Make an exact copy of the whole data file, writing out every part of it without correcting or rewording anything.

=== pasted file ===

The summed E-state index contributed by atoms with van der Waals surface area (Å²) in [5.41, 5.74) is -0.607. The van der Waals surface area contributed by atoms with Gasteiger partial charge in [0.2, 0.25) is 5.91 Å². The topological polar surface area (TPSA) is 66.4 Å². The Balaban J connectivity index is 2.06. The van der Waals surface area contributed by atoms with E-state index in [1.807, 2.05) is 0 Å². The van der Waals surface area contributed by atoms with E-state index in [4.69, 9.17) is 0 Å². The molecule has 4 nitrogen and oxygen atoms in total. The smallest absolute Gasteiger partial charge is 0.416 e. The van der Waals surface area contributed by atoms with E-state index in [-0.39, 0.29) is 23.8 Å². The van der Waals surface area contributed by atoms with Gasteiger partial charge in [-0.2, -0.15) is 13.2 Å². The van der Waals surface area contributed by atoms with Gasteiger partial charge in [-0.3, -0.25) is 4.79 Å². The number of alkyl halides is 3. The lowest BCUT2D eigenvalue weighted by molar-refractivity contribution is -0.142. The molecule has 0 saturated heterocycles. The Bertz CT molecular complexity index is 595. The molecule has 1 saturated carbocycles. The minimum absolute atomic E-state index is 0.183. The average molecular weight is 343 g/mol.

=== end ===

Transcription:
The summed E-state index contributed by atoms with van der Waals surface area (Å²) in [5.41, 5.74) is -0.607. The van der Waals surface area contributed by atoms with Gasteiger partial charge in [0.2, 0.25) is 5.91 Å². The topological polar surface area (TPSA) is 66.4 Å². The Balaban J connectivity index is 2.06. The van der Waals surface area contributed by atoms with E-state index in [1.807, 2.05) is 0 Å². The van der Waals surface area contributed by atoms with E-state index in [4.69, 9.17) is 0 Å². The molecule has 4 nitrogen and oxygen atoms in total. The smallest absolute Gasteiger partial charge is 0.416 e. The van der Waals surface area contributed by atoms with E-state index in [-0.39, 0.29) is 23.8 Å². The van der Waals surface area contributed by atoms with Gasteiger partial charge in [-0.2, -0.15) is 13.2 Å². The van der Waals surface area contributed by atoms with Gasteiger partial charge in [-0.3, -0.25) is 4.79 Å². The number of alkyl halides is 3. The lowest BCUT2D eigenvalue weighted by molar-refractivity contribution is -0.142. The molecule has 0 saturated heterocycles. The Bertz CT molecular complexity index is 595. The molecule has 1 saturated carbocycles. The minimum absolute atomic E-state index is 0.183. The average molecular weight is 343 g/mol.